Maybe the answer to, “How can we get kids back to walking to school?” is, “Um…suggest it?”
what St. Raphael Catholic School in Toronto did. The student-run Heath Action Team pushed for kids at the K-8 school to start walking. They held a why-it’s-good-to-walk assembly, they organized official walk-to-school days on the last Friday of every month, and they partnered with Safe Routes to Schools, which did a study of the reasons parents don’t let their kids walk. And? Here’s what Metronews.ca reporter May Warren found:
A blast of cold winter weather didn’t stop St. Raphael Catholic School student Ryan Walsh from getting to his classroom by foot Monday morning.
The 12-year-old walks “to and from school every day rain or shine” as a student leader of a program aimed at getting other kids to get to do the same.
And, he’s seeing results.
Since the program started in September, the number of students walking to or from school has already increased by nine per cent — up from 24 per cent in May 2016 to 33 per cent in October, according to a recent school survey.
“When we tabulated the numbers it was incredible,” teacher Cristian Fazzini said of the initiative, which he said could act as a model for other schools.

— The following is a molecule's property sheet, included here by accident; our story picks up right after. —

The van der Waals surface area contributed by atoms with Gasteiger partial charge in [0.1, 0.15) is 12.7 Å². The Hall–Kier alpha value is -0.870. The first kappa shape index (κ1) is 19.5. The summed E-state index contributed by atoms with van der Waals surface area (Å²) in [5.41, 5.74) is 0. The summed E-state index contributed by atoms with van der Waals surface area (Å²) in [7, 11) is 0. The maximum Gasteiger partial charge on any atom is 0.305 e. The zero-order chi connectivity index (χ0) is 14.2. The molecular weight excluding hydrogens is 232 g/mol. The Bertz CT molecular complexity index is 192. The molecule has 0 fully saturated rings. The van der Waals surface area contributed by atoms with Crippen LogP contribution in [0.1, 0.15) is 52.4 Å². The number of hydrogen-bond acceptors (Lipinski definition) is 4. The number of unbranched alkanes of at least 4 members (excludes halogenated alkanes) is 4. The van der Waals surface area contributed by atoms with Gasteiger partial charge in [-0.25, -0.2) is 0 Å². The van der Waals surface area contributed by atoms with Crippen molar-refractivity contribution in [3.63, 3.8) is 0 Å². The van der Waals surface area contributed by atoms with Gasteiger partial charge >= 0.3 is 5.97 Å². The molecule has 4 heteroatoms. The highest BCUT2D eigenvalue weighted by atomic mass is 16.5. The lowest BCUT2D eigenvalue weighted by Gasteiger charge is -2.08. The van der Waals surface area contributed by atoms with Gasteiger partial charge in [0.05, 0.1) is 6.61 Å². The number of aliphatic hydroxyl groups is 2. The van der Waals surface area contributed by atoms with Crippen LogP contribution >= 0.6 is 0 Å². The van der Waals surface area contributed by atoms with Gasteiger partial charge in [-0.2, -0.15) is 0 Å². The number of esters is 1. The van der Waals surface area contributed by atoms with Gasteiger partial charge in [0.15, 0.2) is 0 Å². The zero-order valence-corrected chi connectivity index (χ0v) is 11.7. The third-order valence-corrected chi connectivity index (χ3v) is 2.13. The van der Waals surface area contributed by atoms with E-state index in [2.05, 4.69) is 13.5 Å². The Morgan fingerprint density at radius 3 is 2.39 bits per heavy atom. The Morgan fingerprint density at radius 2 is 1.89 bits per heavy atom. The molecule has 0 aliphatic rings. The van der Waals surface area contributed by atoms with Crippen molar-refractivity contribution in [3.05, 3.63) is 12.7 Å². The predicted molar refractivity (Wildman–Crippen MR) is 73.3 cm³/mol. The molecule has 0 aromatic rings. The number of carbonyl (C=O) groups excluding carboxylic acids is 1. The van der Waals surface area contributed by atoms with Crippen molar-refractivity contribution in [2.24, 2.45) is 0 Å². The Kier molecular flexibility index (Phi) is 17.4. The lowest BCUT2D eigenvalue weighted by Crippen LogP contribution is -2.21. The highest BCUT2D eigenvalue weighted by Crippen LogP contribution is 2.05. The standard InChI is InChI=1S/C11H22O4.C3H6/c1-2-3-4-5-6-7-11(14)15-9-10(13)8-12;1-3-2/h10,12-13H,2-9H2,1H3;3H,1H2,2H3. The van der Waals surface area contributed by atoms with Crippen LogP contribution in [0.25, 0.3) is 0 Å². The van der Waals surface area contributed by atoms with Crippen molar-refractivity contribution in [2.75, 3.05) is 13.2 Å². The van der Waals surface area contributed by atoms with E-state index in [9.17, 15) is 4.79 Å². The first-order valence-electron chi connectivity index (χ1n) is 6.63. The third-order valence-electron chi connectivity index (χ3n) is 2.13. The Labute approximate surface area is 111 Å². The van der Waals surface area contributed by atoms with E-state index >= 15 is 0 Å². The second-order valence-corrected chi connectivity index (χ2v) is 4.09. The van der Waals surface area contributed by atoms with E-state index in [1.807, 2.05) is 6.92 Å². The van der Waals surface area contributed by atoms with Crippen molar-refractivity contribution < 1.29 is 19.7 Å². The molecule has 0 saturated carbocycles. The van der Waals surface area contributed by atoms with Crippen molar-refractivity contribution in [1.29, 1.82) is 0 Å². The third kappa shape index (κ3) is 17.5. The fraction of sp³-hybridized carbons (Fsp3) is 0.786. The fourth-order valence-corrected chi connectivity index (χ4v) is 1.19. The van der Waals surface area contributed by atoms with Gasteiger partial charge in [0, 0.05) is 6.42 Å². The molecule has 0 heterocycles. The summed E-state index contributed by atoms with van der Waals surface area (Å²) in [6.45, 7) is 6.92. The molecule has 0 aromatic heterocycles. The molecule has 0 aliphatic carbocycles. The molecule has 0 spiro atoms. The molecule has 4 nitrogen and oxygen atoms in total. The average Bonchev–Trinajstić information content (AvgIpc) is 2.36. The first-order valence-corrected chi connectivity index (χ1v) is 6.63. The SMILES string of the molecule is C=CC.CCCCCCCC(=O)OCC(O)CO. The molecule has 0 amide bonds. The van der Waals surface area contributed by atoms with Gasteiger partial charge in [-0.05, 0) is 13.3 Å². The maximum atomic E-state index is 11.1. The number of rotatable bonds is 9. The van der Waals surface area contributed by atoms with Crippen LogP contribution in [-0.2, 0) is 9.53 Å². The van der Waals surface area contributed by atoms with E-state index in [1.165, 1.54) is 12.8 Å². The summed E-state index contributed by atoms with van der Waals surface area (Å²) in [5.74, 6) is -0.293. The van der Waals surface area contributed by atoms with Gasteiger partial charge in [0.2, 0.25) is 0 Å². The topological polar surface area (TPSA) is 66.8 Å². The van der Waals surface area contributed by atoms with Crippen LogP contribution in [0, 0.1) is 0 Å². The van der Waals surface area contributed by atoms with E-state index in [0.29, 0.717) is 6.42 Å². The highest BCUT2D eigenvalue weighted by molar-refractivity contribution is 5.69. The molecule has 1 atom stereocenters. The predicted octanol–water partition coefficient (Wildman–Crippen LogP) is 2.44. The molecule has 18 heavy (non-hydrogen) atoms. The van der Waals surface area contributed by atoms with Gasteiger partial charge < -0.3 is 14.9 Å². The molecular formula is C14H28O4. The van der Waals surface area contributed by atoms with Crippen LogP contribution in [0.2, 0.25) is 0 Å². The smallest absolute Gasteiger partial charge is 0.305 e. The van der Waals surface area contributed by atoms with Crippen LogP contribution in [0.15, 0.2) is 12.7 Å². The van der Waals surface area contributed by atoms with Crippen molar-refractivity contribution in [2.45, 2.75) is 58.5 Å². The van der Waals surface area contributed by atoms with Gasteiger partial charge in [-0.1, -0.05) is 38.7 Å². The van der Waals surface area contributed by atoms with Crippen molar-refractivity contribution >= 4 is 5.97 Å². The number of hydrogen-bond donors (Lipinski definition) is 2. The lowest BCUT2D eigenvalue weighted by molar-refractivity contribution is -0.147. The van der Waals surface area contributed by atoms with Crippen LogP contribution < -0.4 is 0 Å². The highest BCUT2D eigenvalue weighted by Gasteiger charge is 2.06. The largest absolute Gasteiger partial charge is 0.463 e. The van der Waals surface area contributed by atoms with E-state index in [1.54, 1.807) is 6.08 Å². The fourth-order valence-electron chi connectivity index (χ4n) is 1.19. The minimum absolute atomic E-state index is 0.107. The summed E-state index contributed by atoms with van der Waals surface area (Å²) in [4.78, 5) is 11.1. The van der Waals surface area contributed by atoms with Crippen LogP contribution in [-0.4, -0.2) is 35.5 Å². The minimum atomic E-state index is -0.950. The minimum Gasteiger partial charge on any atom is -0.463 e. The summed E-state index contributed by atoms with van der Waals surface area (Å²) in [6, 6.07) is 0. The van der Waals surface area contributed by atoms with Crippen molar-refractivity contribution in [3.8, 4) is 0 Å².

But the phys-ed teacher was not exactly shocked. Even before the numbers were counted, he’d noticed a dip in the number of cars around the school and kids taking the bus.
Compare that to this Streetsblog video of morning drop-off at a school in North Carolina. Granted there, as in Toronto, the Number 1 reason parents drive is that the school is too far away:
But it seems obvious that if a school makes walking a priority and the students talk it up, if nothing else the parents could start dropping their kids off a few blocks away. (Unless they really like spending 20 minutes a day inching forward.)
Bottom line: Schools can encourage kids to encourage other kids to walk to school. It doesn’t have to be more complicated than that.
*And it works